Carrie Lasater, an artistic and politically active senior at Poway High School, wanted to attend the school's MORP dance.
MORP is PROM spelled backwards, and the theme was to act and dress like Nerds and go to McDonald's for dinner before dancing the night away in the gymnasium. As the first dance of the new school year, it promised to be great fun.
A problem. Carrie's boyfriend, also a Poway High student, works as a busboy at a Japanese restaurant in Rancho Bernardo and had to work the night of the dance.
A solution. Carrie and her best friend, Emily Kolker, who does not have a boyfriend, would buy a $6 ticket and go together.
A bigger problem. Poway High Principal David Hughes will not allow same-sex couples at dances designed as date-dances. He refused to sell them a ticket.
MORP came and went Friday night, but Lasater and Kolker have contacted an attorney from the American Civil Liberties Union and are threatening to sue to overturn the policy for future dances.
"It's discrimination, and it makes me very angry," said Lasater, 17, who is president of a peace activist group called Students United for a Nonviolent Society (SUNS) and part of the Committee Opposed to Militarism and the Draft, and of the Youth Activism Task Force.
"I've always been active politically, so when I discovered discrimination, it was my duty not to be apathetic," she said. "If something is wrong, you have a duty to take a stand against it. The biggest problem with students today is apathy."
Hughes says the policy is meant to prevent trouble at dances. Allowing same-sex couples would increase the number of unattached males, and that is a recipe for rowdiness, particularly when the males are graduates or from other schools, he said.
"What we are trying to do is avoid situations that encourage students to misbehave with alcohol or fighting," Hughes said. "It has been our experience that couples on dates are less likely to misbehave than single students, particularly those who are not Poway High students."
" . . . Our rules carry no weight with them," he said. "They know they do not have to face me on Monday morning."
The clash between the civil rights of Lasater, Kolker and other teens and the desire of Hughes and other school officials to prevent rowdiness at school dances involves a classic legal problem: How far can individual rights be curbed to maintain the safety of the group?
"We're not trying to keep students out of events," Hughes said. "What we're trying to do is run good, safe events without problems."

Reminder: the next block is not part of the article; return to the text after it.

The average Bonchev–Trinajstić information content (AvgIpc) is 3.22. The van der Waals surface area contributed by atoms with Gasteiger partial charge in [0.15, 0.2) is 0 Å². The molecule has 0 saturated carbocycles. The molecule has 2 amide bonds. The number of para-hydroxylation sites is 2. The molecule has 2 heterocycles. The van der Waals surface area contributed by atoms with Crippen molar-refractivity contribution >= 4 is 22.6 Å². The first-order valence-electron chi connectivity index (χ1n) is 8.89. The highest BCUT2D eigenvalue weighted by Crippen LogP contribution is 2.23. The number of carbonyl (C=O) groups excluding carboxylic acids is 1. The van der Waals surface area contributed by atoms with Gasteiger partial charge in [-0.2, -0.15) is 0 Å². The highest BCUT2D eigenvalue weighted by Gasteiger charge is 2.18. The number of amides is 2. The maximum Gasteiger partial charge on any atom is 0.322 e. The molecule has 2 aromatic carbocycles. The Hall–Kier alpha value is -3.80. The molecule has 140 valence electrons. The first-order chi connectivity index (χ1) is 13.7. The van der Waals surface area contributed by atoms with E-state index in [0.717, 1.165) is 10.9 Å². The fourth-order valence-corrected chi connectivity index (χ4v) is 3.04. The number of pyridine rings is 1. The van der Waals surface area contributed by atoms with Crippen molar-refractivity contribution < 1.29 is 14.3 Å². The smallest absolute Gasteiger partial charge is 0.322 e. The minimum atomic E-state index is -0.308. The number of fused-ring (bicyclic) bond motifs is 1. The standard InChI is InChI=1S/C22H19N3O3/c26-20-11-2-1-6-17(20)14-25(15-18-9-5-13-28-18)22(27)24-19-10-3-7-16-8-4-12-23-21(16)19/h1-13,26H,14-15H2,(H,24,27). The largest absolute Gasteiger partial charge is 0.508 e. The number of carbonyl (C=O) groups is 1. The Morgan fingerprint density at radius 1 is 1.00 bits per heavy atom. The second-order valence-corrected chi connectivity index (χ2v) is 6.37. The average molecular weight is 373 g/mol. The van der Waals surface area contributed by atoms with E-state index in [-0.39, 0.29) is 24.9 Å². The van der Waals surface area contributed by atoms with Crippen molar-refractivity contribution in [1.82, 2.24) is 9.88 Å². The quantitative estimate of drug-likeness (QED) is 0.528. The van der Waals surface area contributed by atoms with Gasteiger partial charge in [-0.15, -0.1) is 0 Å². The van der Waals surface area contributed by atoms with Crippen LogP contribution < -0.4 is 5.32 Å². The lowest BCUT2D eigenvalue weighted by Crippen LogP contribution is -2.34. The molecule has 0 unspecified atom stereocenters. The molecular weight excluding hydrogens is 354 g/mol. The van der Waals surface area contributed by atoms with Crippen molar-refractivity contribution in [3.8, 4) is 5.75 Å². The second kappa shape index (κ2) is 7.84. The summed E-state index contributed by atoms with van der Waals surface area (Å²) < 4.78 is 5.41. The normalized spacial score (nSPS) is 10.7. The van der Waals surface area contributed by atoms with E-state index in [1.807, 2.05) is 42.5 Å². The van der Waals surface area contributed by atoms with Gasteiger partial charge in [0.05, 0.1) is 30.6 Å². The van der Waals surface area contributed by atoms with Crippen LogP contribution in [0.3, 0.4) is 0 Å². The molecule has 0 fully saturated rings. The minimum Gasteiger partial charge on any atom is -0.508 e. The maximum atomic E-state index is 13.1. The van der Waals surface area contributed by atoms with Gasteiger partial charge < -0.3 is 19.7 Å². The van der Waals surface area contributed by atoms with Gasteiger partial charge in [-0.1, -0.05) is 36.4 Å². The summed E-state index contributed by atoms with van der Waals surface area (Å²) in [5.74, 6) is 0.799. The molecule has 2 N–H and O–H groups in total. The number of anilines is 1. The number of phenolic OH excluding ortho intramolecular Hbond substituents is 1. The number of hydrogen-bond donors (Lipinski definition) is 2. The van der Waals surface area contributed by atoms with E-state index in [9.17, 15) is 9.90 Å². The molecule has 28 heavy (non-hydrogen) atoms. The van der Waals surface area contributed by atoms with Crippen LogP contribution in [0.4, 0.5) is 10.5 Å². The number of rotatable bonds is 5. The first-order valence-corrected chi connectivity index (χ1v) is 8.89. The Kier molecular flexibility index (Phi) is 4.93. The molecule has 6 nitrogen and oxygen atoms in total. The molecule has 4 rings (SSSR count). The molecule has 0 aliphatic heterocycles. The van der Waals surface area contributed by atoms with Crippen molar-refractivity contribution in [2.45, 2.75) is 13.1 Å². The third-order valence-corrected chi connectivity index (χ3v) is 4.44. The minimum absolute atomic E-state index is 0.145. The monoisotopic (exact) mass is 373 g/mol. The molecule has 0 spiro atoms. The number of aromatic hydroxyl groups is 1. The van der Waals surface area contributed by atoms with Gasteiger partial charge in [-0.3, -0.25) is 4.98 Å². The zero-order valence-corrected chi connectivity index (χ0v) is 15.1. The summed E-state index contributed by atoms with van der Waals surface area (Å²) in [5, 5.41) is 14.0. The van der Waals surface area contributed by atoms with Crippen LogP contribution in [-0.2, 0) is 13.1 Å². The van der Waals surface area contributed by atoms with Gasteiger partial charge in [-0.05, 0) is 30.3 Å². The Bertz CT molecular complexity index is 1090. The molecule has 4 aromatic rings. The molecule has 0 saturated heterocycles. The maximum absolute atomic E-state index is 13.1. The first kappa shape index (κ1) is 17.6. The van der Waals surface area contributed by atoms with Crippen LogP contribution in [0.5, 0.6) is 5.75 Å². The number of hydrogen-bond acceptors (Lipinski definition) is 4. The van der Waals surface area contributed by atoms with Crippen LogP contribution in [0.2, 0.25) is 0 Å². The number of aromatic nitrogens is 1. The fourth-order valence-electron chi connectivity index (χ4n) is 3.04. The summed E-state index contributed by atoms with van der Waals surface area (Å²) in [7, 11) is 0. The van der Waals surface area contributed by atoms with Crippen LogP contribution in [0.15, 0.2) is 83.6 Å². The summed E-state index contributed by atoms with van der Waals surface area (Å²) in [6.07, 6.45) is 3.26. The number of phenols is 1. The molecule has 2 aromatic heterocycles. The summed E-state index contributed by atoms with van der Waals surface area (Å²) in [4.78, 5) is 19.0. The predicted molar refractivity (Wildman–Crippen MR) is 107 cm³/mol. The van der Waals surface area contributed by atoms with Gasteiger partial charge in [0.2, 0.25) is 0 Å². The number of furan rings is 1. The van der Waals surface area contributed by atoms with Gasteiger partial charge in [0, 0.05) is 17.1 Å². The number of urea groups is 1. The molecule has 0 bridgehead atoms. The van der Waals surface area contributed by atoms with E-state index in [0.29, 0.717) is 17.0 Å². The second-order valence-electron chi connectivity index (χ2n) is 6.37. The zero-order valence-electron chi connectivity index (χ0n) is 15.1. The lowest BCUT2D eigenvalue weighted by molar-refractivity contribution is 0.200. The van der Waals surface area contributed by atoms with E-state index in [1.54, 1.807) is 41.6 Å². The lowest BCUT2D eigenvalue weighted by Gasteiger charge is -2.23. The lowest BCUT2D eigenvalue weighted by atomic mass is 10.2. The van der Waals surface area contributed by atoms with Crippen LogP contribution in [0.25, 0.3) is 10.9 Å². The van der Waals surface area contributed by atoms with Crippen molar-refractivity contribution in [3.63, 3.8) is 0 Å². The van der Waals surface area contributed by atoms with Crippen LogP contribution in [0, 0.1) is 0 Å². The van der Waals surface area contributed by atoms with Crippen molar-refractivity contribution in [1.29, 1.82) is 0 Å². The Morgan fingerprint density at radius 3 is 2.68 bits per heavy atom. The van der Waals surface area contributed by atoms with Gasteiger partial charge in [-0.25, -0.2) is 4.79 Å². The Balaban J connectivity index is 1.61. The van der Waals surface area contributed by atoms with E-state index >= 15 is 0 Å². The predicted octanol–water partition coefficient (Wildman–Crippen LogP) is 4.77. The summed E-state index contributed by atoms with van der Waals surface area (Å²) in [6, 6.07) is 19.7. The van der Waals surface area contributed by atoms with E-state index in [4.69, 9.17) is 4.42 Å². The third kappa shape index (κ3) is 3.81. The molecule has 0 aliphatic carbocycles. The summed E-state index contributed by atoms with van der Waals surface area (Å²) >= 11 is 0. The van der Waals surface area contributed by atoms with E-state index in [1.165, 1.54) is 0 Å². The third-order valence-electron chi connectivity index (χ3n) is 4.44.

At the MORP, Hughes noted, three boys who are not students tried to bring beer on campus. The beer was confiscated, license numbers were taken down, and the three and their dates were sent packing.
Poway High has two kinds of dances: stag dances where only the school's students are allowed, and couples-only dances where one member of the couple can be from the outside.
Same-Sex Dancing Acceptable
The ban on same-sex couples is strictly to avoid trouble and has nothing to do with worrying about a specter of homosexuality, Hughes said. In fact, same-sex dancing is perfectly acceptable at dances.
Poway High student body officers were asked last spring whether they would endorse admitting same-sex couples if it meant closing date-dances to outsiders. The student leaders chose to keep the dances open. Lasater and Kolker think the choices presented by the principal were loaded against same-sex couples.
"It's distressing to see discrimination in this bicentennial year of the Constitution," said Kolker, 17, who is involved in drama and fashion design and also belongs to SUNS.
Since the theme was topsy-turvy MORP, Lasater or Kolker could have attended by asking a boy for a date. But Lasater has a boyfriend, and Kolker thought asking a boy just as a ticket to the dance could lead to hurt feelings.
"I think it would be very untrue just to ask someone in order to get in," Kolker said. "Rather than having an uncomfortable date, I saw nothing wrong with going with my best friend."
Policy 'Encourages' Lying
Lasater, who plans to attend San Francisco State University next fall, says she could have gotten into the dance by showing up and claiming her date was sick. "The policy encourages students to lie," she said.
ACLU volunteer attorney Robert DeKoven, an assistant professor of law at California Western School of Law in San Diego, has written Hughes to advise him of court decisions striking down rules banning same-sex couples at dances at Disneyland and Magic Mountain.
"Your right and desire to control crowds must be balanced with your students' rights to association, privacy and equal protection of the laws," DeKoven wrote. He added that the school's policy violates both the U.S. Constitution and the state Education Code.
"I don't believe it is wise or useful to waste extremely valuable tax dollars on litigation costs and awards," he said.
In defending their bans on same-sex dancing, both Disneyland and Magic Mountain had argued that their rules were to ensure public safety. Disneyland spokesmen said the ban would keep fights from breaking out, and Magic Mountain said employees were worried about AIDS. Both amusement parks lost in court.
As Hughes noted, however, nothing requires Poway High to have dances at all. Teachers and administrators are not paid extra for chaperoning dances.
"The safest thing of all would be just not to have dances," Hughes said. "With high school students, there are always going to be problems. But what we want to do is allow students to have fun with as little potential for trouble as possible. That's all."